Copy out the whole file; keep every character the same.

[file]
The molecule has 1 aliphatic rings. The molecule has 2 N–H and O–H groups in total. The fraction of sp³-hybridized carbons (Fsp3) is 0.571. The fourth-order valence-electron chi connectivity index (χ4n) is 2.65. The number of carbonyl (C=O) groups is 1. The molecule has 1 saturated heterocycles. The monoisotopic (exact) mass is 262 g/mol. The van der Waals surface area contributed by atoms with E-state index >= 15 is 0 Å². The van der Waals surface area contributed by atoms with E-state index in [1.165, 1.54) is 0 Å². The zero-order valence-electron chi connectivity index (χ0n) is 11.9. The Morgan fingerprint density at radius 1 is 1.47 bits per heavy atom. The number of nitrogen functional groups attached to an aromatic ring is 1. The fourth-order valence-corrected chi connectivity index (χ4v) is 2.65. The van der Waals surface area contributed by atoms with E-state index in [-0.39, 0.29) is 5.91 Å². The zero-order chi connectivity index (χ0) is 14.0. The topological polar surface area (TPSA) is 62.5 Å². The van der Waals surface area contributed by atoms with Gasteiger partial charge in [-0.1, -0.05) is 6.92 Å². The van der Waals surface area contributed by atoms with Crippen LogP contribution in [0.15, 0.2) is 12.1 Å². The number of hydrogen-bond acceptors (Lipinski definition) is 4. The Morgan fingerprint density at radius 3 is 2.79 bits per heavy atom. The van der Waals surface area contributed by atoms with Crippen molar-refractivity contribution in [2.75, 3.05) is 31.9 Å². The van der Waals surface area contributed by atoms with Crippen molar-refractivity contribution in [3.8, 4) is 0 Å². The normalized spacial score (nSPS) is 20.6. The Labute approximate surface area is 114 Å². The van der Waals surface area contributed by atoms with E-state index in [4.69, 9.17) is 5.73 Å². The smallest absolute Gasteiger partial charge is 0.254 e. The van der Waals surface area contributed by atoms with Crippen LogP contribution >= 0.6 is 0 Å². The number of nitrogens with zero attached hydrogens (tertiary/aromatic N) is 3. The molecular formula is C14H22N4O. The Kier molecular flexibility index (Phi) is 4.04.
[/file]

The molecule has 1 aliphatic rings. The molecule has 2 N–H and O–H groups in total. The fraction of sp³-hybridized carbons (Fsp3) is 0.571. The fourth-order valence-electron chi connectivity index (χ4n) is 2.65. The number of carbonyl (C=O) groups is 1. The molecule has 1 saturated heterocycles. The monoisotopic (exact) mass is 262 g/mol. The van der Waals surface area contributed by atoms with E-state index >= 15 is 0 Å². The van der Waals surface area contributed by atoms with E-state index in [1.165, 1.54) is 0 Å². The zero-order valence-electron chi connectivity index (χ0n) is 11.9. The Morgan fingerprint density at radius 1 is 1.47 bits per heavy atom. The number of nitrogen functional groups attached to an aromatic ring is 1. The fourth-order valence-corrected chi connectivity index (χ4v) is 2.65. The van der Waals surface area contributed by atoms with E-state index in [-0.39, 0.29) is 5.91 Å². The zero-order chi connectivity index (χ0) is 14.0. The topological polar surface area (TPSA) is 62.5 Å². The van der Waals surface area contributed by atoms with Gasteiger partial charge in [-0.1, -0.05) is 6.92 Å². The van der Waals surface area contributed by atoms with Crippen LogP contribution in [0.15, 0.2) is 12.1 Å². The number of hydrogen-bond acceptors (Lipinski definition) is 4. The Morgan fingerprint density at radius 3 is 2.79 bits per heavy atom. The van der Waals surface area contributed by atoms with Crippen molar-refractivity contribution in [2.75, 3.05) is 31.9 Å². The van der Waals surface area contributed by atoms with Crippen molar-refractivity contribution in [3.8, 4) is 0 Å². The normalized spacial score (nSPS) is 20.6. The Labute approximate surface area is 114 Å². The van der Waals surface area contributed by atoms with E-state index in [4.69, 9.17) is 5.73 Å². The smallest absolute Gasteiger partial charge is 0.254 e. The van der Waals surface area contributed by atoms with Crippen LogP contribution >= 0.6 is 0 Å². The number of nitrogens with zero attached hydrogens (tertiary/aromatic N) is 3. The molecular formula is C14H22N4O. The Kier molecular flexibility index (Phi) is 4.04.